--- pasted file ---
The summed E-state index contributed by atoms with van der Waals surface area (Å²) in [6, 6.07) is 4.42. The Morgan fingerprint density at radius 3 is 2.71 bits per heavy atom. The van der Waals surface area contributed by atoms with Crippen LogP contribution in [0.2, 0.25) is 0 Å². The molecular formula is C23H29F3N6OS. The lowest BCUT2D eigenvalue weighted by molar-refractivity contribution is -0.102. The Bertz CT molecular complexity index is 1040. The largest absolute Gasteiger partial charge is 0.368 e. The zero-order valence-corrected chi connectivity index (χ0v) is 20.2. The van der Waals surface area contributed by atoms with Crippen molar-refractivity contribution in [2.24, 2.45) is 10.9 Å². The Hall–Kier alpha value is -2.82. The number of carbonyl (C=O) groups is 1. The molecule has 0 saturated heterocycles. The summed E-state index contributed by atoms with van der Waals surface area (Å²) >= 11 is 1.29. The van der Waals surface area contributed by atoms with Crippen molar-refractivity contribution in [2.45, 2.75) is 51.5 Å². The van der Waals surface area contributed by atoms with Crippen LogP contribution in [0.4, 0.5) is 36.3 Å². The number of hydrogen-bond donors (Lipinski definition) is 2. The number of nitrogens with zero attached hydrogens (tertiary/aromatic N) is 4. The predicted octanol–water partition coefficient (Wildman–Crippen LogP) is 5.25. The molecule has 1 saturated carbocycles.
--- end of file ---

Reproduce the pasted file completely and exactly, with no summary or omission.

The summed E-state index contributed by atoms with van der Waals surface area (Å²) in [6, 6.07) is 4.42. The Morgan fingerprint density at radius 3 is 2.71 bits per heavy atom. The van der Waals surface area contributed by atoms with Crippen LogP contribution in [0.2, 0.25) is 0 Å². The molecular formula is C23H29F3N6OS. The lowest BCUT2D eigenvalue weighted by molar-refractivity contribution is -0.102. The Bertz CT molecular complexity index is 1040. The largest absolute Gasteiger partial charge is 0.368 e. The zero-order valence-corrected chi connectivity index (χ0v) is 20.2. The van der Waals surface area contributed by atoms with Crippen molar-refractivity contribution in [2.24, 2.45) is 10.9 Å². The Hall–Kier alpha value is -2.82. The number of carbonyl (C=O) groups is 1. The molecule has 0 saturated heterocycles. The summed E-state index contributed by atoms with van der Waals surface area (Å²) >= 11 is 1.29. The van der Waals surface area contributed by atoms with Crippen molar-refractivity contribution in [2.45, 2.75) is 51.5 Å². The van der Waals surface area contributed by atoms with Crippen LogP contribution in [0.4, 0.5) is 36.3 Å². The number of hydrogen-bond donors (Lipinski definition) is 2. The number of nitrogens with zero attached hydrogens (tertiary/aromatic N) is 4. The predicted octanol–water partition coefficient (Wildman–Crippen LogP) is 5.25. The molecule has 1 saturated carbocycles.